Hong Kong’s legislative council may have finally, officially withdrawn the Extradition Bill, but cannot pretend it can heal Hong Kong’s society, or wipe away the memory of this year’s protests
The Bill itself revealed score of deep-rooted problems which are intertwined with local and international factors that cannot be resolved by a single legislative act. People’s focus has been shifted onto those complex and fundamental issues at the heart of Hong Kong’s identity.
From a local perspective, a militant and reluctant government revealed the inconvenient truth of Hong Kong society since the handover – the lack of democracy. It explains the perpetual struggle of Hong Kongers every weekend since Carrie Lam repeatedly decreed the death and solemn retreat of the Extradition Bill over the last two months.
A huge number of Hong Kongers reckon that if we were given democracy after handover as promised in Basic Law, our mini constitution, the Bill would have been terminated after almost 1/3 of Hong Kongers expressed our opposition against it on the street few months ago.
If we possessed a democratic government, then police brutality and the government’s apparent tolerance for triad members could have been avoided or at least subject to powerful scrutiny. All the issues derived from the anti-Extradition Bill movement are the consequences of an absence of democracy.
From the regional perspective, the extradition case at the heart of the debate has intensified discussion about Taiwan’s status. A Hong Kong man accused of murder in Taiwan served to highlight the tense arrangements between the three territories. China maintains an offer to Taiwan of the “one country, two systems” that has applied to Hong Kong since 1997, but President Tsai has noted that such an arrangement had left Hong Kong “on the edge of disorder”. Taiwan’s status, de-facto sovereignty and jurisdiction are more in play than they were.
From the international perspective, we can observe that China’s handling of the Hong Kong issues is exactly the same as in the extradition disputes around Huawei’s CFO Sabrina Meng, arrested in Canada and now facing extradition to the US.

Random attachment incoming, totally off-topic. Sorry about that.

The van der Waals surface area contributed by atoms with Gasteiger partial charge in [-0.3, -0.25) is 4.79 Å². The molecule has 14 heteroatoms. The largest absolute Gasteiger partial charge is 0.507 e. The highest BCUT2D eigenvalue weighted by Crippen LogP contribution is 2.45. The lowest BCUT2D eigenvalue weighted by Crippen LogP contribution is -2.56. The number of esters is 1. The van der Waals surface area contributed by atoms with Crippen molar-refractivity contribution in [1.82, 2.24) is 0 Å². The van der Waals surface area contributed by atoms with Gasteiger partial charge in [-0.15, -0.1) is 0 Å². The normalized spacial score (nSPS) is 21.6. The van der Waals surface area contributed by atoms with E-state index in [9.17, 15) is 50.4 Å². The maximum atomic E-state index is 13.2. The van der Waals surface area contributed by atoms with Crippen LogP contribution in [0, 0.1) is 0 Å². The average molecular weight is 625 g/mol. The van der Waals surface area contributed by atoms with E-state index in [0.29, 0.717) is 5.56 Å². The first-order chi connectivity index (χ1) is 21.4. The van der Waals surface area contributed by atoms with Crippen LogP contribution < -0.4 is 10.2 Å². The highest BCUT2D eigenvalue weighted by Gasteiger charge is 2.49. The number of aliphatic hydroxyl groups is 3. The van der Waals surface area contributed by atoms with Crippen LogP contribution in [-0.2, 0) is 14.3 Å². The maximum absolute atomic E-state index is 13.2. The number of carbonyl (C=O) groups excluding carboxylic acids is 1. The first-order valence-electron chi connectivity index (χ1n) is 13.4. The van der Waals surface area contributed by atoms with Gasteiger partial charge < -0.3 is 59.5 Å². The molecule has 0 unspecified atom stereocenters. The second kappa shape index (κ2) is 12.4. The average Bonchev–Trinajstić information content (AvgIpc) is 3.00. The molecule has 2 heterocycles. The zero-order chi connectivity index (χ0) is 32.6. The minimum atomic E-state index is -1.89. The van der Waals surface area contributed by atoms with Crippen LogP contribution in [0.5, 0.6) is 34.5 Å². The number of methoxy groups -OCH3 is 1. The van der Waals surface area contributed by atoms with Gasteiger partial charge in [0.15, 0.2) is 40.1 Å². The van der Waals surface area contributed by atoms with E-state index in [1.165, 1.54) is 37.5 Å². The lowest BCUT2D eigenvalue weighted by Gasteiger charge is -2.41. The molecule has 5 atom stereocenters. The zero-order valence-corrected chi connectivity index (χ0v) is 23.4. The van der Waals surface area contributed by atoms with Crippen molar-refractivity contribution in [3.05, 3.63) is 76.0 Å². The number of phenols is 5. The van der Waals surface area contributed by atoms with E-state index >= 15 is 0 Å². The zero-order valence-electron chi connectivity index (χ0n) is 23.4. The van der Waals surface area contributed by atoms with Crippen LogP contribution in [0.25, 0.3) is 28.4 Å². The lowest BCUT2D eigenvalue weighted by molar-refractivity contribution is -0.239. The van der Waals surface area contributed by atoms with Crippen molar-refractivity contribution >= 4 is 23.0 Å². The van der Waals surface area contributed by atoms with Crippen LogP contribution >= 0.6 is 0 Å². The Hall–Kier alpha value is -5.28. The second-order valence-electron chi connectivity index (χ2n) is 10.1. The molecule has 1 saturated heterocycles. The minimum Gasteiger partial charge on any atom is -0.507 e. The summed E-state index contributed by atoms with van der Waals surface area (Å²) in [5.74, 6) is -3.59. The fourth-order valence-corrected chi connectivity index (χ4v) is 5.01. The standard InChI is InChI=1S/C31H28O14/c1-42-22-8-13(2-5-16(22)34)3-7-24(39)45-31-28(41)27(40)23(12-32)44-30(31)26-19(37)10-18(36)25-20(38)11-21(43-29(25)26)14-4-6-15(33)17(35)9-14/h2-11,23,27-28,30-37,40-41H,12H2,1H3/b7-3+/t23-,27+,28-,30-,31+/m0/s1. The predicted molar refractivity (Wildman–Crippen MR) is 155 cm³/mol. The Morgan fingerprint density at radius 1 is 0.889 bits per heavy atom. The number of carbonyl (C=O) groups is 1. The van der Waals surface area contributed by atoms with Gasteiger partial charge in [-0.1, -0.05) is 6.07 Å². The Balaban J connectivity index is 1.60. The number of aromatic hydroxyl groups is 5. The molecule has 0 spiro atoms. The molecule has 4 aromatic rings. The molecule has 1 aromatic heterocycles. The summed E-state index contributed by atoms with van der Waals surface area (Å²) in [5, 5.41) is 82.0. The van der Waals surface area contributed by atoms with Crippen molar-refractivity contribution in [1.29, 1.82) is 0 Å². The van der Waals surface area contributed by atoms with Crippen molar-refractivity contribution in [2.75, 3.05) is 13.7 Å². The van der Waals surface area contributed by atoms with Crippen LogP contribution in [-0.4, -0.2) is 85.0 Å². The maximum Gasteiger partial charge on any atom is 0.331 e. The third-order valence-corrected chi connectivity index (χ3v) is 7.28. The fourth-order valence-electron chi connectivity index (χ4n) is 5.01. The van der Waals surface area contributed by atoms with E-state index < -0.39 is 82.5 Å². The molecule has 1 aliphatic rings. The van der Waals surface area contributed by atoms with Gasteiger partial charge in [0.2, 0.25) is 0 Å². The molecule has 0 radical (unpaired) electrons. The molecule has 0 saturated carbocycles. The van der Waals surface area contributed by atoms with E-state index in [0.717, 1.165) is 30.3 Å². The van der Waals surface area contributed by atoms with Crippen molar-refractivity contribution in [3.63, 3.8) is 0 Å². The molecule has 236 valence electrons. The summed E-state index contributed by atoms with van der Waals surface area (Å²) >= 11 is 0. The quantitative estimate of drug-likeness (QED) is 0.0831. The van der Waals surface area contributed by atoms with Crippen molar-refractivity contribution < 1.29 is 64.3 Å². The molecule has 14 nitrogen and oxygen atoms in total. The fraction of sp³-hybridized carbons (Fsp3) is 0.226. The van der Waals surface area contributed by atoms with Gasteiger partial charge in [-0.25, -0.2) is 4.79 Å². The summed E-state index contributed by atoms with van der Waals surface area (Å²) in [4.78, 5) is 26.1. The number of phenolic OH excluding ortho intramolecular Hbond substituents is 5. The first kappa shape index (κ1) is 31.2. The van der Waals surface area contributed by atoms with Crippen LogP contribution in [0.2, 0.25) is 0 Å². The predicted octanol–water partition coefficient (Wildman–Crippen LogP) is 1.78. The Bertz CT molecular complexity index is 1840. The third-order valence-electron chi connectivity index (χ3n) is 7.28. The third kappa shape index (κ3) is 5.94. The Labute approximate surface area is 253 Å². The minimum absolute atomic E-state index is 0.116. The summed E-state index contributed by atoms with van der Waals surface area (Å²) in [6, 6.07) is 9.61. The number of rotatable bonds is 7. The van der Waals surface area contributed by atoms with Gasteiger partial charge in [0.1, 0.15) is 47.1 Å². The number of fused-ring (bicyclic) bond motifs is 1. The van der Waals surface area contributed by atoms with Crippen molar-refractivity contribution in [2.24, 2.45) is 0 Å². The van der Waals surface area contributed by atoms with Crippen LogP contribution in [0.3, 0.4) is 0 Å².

In Meng’s case, two Canadians were detained as hostages in response. And it is widely believed that the detention of a British civil servant (since released) and two US citizens came as retribution for both countries’ stance on Hong Kong’s affairs. In our view, the international community is becoming disillusioned by countless examples of Chinese interference in Hong Kong and has realised that “one country, two systems” is far more fragile an idea than they hoped. In fact, it has been revealed as a menace to their business interests in Hong Kong.
This delayed official withdrawal of the Extradition Bill is not going to resolve Hong Kong’s problems All it ever did was unwrap the rotten essence at the core of Hong Kong politics. Fortunately, at the same time, we believe the international community has woken up to the idea that the spectre of Chinese involvement in the running of Hong Kong calls into question the trust needed to support their business or political interests in the city.
In the US, the Hong Kong Human Rights and Democracy Act is moving through the legislative procedure. If passed, it will enable the US to impose individual sanctions against Hong Kong officials who openly violate the universal values of human rights and democracy. The freezing of assets and bans on US entry will become possible and, crucially, it means no one can jeopardise human rights and democracy without the risk of consequences.
Now, we are trying to initiate similar acts in other sympathetic countries through active lobbying. We want to optimize such international coordination against the autocratic and inhuman Hong Kong government.
The UK, as a responsible member of the international community and our former metropole, could do far more. Britain could include human rights clauses in future trade deals with Hong Kong and China after Brexit, which would certainly strengthen British leverage in monitoring the implementation of Sino-British Joint Declaration which established Hong Kong’s status.
Furthermore, legalising an official mechanism that enables the UK to impose individual sanctions and to revoke the citizenship of those Hong Kong officials who prove to be inconsistent with core British values would serve to forestall the worsening Hong Kong business and political environment.
Let us stand for human rights and democracy with solidarity.
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